Hundreds of warplanes and tanks rollout China’s 60th anniversary
Ninety per cent of the weapons shown in the secretive and feared military’s once-a-decade tradition were new. All were made-in-China. Reshma Patil reports.world Updated: Oct 03, 2009 10:12 IST
About 151 warplanes soared through Beijing’s sky that had changed colours overnight from thick charcoal grey to clear
blue, thanks to an army of Chinese weather modifiers.
The fighter jets and helicopters swarmed over the capital’s main east-west axis lined with ancient palaces, five-star
hotels, and luxury malls to fly toward the iconic Tiananmen Square where President Hu Jintao wearing a high-collared Mao suit led the celebration of 60 years of China’s communist rule.
“The Chinese are confident and capable...a socialist China faces the future standing tall and firm in the East,’’ said Hu. “Only socialism can save China and reform and opening-up can develop China.’’
On the avenue stood China’s biggest-ever weapons display.
Rows of shiny main battle tanks, cruise missiles, nuclear-capable intercontinental ballistic missiles, amphibious assault
vehicles, unmanned aerial drones and 52 new weapons trundled after soldiers, including women in skirts, marching with 75 cm goosesteps.
Ninety per cent of the weapons shown in the secretive and feared military’s once-a-decade tradition were new. All were made-in-China.
“Our weapons may be less advanced than India’s but China is proud that we design and make them ourselves,” Shanghai-based Shen Dingli, executive dean of the Institute of International Relations in Fudan University told HT. “India has to learn from China to be more independent in designing and making defense equipment. We can peacefully compete.’’
On a day high on patriotic fervour, the analyst’s view hinted at what the Chinese establishment propagates. India’s
foreign policy is 'undermined' by weapons imports from the US, France and Russia, he said. However, the Stockholm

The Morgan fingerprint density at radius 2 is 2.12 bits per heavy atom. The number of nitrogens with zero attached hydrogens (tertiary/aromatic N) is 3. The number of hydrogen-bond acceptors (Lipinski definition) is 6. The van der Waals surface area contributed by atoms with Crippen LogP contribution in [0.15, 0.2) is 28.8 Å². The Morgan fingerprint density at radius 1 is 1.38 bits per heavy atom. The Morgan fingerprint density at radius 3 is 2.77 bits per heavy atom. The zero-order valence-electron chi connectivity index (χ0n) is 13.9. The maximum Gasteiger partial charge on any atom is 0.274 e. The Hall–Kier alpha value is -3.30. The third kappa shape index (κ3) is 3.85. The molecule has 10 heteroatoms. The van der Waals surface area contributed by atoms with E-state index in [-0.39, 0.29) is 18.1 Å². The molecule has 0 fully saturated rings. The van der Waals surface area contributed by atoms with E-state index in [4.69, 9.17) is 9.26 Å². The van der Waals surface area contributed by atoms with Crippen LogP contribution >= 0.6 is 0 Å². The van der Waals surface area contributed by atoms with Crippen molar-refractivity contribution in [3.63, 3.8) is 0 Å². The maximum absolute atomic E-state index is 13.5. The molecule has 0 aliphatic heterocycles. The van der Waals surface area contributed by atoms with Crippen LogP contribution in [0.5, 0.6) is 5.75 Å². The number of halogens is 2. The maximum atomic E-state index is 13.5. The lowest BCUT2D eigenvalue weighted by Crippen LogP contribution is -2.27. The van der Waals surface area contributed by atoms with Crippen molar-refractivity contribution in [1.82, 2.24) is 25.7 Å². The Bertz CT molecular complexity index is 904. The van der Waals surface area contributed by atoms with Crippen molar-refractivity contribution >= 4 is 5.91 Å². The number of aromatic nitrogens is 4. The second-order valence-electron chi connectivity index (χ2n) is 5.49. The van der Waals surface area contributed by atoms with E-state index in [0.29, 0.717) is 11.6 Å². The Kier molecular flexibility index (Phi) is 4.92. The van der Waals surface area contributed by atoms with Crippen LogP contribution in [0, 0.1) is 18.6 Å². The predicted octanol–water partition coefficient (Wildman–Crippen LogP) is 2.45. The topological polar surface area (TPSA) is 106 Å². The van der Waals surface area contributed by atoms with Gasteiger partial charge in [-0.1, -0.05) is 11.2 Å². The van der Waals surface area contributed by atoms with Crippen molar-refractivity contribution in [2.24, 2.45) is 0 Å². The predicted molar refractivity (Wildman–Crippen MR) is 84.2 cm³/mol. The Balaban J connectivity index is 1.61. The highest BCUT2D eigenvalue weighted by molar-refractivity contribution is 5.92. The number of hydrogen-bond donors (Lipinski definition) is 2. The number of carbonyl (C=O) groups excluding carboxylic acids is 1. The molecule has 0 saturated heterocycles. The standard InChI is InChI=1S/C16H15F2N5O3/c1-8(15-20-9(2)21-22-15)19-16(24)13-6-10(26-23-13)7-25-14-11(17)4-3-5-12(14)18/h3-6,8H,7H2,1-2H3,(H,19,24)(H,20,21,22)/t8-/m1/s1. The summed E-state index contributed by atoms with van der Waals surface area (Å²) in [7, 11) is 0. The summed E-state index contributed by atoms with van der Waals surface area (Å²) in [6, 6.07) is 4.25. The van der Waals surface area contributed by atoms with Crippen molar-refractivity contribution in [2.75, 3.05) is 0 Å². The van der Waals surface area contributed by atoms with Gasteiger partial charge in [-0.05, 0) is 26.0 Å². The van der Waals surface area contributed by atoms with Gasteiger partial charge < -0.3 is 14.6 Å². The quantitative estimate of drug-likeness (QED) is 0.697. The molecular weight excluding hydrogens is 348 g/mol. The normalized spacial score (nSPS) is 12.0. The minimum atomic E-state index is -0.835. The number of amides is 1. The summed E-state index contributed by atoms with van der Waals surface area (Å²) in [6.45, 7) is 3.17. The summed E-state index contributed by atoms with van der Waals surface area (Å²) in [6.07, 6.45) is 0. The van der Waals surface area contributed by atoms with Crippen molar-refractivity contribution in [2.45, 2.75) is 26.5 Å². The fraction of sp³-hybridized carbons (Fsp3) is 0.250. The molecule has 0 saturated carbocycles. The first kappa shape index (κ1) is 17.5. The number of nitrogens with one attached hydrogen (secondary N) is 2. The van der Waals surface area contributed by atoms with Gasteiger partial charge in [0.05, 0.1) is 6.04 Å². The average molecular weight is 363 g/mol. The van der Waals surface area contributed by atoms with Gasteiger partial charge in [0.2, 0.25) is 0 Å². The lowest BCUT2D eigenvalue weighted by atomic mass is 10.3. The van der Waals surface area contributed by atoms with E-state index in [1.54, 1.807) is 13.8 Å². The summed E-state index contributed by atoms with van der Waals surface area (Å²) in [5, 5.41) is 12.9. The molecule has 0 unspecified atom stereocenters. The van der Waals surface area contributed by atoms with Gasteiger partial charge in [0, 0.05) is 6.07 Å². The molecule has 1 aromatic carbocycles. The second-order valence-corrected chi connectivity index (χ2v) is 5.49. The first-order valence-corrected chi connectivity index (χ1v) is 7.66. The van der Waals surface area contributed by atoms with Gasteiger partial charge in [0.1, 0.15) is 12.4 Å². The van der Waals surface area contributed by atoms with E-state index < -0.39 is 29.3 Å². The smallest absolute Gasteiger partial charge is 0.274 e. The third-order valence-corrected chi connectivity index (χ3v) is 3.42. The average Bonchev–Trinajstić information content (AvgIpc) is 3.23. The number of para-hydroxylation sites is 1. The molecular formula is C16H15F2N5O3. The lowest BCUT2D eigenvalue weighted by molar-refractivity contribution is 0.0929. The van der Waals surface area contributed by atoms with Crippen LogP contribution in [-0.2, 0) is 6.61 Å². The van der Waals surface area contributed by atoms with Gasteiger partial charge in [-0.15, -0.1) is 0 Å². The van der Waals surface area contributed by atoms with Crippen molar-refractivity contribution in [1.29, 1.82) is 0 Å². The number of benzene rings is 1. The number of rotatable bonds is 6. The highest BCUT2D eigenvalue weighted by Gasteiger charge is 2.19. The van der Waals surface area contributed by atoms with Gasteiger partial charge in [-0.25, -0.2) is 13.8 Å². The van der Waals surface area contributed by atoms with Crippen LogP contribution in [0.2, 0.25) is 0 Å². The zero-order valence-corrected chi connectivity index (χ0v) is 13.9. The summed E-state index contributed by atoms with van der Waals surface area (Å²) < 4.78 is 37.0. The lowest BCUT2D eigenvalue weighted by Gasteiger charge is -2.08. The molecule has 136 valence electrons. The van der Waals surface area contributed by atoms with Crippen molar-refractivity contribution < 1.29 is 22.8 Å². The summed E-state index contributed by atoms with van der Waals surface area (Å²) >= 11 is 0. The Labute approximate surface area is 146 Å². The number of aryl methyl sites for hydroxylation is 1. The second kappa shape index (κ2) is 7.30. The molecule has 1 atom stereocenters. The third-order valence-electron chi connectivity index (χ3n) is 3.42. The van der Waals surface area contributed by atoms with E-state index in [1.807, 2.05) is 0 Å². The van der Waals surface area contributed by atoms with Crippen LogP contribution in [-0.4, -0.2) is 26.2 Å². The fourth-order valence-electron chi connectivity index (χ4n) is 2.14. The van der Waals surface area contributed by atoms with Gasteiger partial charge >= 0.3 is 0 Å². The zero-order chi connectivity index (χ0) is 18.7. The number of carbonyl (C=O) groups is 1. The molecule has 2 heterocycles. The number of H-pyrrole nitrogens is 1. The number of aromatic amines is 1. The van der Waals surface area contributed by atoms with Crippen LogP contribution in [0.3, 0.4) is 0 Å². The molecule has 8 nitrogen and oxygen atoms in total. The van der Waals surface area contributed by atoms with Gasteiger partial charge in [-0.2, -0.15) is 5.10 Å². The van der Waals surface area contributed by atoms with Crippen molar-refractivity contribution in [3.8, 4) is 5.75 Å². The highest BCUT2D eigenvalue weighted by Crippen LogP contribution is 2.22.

International Peace Research Institute says China bought 11 per cent of the world’s arms imports compared to India’s
7 per cent between 2004-08.
Sixty years ago, when Mao Zedong declared China a republic, 17 battered planes had flown over the square. Today, China’s aircraft strength is thrice as big as India’s and 16 female fighter pilots made debut flights too.
“With new fighter jets, airborne early warning and control aircraft, aerial tankers and a series of new air-to-air,
air-to-ground, ground-to-air missiles, China's Air Force is forming a complete and advanced combat system," professor
Wang Mingliang of the Air Force Command College told the State media.
Beijingers stayed indoors under orders not to open windows or balconies along the parade route. Hu rode an open-roof black limousine (made-in-China) to inspect the parade after a 60-gun salute. The Communist Party used the event aiming for a resurgence of political legitimacy and patriotism after a spate of opposition to its rule including riots in Tibet last year and remote Xinjiang in July.
“Comrades, you are working hard!’’ Hu shouted from his limousine.
“We serve the people!’’ the troops replied, echoing Mao’s most famous political slogan. A new portrait of Mao hung at
Tiananmen Square. The floats were themed on China’s early ‘struggle in blood,’ to space missions, the Olympics and
energy-saving, but they began with tributes to Mao.
Hu urged the PLA to ‘carry forward a glorious tradition and build up military strength’. For the first time, armed
anti-terror police paraded in armoured personnel carriers.
“The sick man of Asia is now the world’s envy,’’ said an editorial in the government-run China Daily. “This is the best
time to be Chinese."